CMS measures the quality of Medicare Advantage plans with a five-star system. While the validity and weighting of these “quality” measures can be debated, as well as whether they are meaningful to or well understood by consumers, CMS uses them to reward MA plans in a significant way. A report from Leavitt Partners looks at the relationship between star ratings and monthly premiums that beneficiaries pay to the plans. (Leavitt Partners Brief) Plans with high star ratings get a rebate, which gets higher as the rating goes up. MA plans with star ratings of 4 or above get a rebate of around $500. The plans must use this to either provide more benefits or reduce premiums; either of which could make them even more attractive to beneficiaries. The Leavitt analysis focused on the relationship between star rating and monthly premium and on what those plans with high star ratings and rebates seemed to be using the extra money for. At a gross level, there is a relationship under which higher-rated plans have higher premiums. but since there are a significant number of zero premium plans, the analysis had to be enhanced. A zero premium plan was associated with higher out-of-pocket limits, more enrollees, being a special needs plan and being an HMO plan. Zero premium plans were also much less likely to have a drug benefit. Having a higher star rating was negatively associated with the likelihood of being a zero dollar plan, which itself suggests that high-rated plans aren’t using the rebates to lower premiums.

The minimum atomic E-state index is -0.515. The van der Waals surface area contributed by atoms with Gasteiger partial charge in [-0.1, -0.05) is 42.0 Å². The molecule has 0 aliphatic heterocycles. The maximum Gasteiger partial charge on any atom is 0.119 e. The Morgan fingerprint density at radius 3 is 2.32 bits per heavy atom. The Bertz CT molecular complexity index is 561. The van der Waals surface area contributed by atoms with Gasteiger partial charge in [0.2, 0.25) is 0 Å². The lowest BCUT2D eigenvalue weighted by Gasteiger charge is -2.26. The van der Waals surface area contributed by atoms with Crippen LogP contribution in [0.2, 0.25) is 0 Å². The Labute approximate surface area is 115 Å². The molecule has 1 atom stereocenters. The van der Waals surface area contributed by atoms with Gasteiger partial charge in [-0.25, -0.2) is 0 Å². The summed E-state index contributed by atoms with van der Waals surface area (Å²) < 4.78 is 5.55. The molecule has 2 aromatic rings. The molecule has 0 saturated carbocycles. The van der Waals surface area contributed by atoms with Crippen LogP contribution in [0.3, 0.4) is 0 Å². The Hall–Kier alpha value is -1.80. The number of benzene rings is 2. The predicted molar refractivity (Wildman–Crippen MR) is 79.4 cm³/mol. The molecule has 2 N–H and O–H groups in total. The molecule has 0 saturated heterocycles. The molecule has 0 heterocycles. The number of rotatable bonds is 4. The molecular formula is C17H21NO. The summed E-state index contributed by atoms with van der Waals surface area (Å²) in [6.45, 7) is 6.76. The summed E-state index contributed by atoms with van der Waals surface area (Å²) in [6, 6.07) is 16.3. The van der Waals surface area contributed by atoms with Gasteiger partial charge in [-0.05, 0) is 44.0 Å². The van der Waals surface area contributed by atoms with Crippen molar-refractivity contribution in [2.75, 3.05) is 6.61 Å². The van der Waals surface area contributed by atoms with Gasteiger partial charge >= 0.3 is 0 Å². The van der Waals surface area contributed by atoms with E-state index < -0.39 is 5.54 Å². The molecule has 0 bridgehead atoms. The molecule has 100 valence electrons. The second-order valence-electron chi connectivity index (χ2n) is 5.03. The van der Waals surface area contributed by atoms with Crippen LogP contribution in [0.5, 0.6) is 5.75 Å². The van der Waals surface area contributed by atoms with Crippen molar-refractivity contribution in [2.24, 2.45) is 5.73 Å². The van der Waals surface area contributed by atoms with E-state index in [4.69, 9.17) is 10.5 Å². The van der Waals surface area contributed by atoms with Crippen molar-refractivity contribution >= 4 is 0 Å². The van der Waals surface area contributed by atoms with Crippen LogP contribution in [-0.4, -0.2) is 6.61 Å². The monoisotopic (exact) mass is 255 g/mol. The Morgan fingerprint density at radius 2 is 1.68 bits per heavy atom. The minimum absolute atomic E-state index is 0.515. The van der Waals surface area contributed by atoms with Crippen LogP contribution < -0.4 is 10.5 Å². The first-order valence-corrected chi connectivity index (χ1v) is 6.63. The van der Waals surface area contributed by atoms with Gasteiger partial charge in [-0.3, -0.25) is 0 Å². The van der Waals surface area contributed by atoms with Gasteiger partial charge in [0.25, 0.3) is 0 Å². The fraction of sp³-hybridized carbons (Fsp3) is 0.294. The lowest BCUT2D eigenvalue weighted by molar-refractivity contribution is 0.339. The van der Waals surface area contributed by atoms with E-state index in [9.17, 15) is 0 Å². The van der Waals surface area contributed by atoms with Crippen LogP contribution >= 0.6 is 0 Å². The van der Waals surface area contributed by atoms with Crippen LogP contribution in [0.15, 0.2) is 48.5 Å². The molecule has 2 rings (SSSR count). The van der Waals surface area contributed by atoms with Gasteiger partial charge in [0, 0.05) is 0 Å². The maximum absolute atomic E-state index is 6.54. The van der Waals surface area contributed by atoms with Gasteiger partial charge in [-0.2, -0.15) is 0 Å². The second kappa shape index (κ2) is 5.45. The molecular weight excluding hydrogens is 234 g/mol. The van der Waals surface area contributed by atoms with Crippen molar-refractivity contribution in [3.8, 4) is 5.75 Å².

While higher ratings were associated with higher premiums, the relationship was not linear. For each point increase in star ratings, there was lower increase in the premium. Going from 4 to 5 stars, for example, had a much smaller effect than going from 3 stars to 4. It appears that plans with high ratings and therefore more revenue from CMS are using the extra revenue to provide more benefits. They may also be sending more of the revenue to providers. Many high-rated plans are staff models or have tight capitated relationships with providers. To the extent that beneficiaries rely on star ratings in making purchase decisions, high-rated plans may feel less incentive to lower premiums, while low-rated ones may believe they need lower premiums to attract members.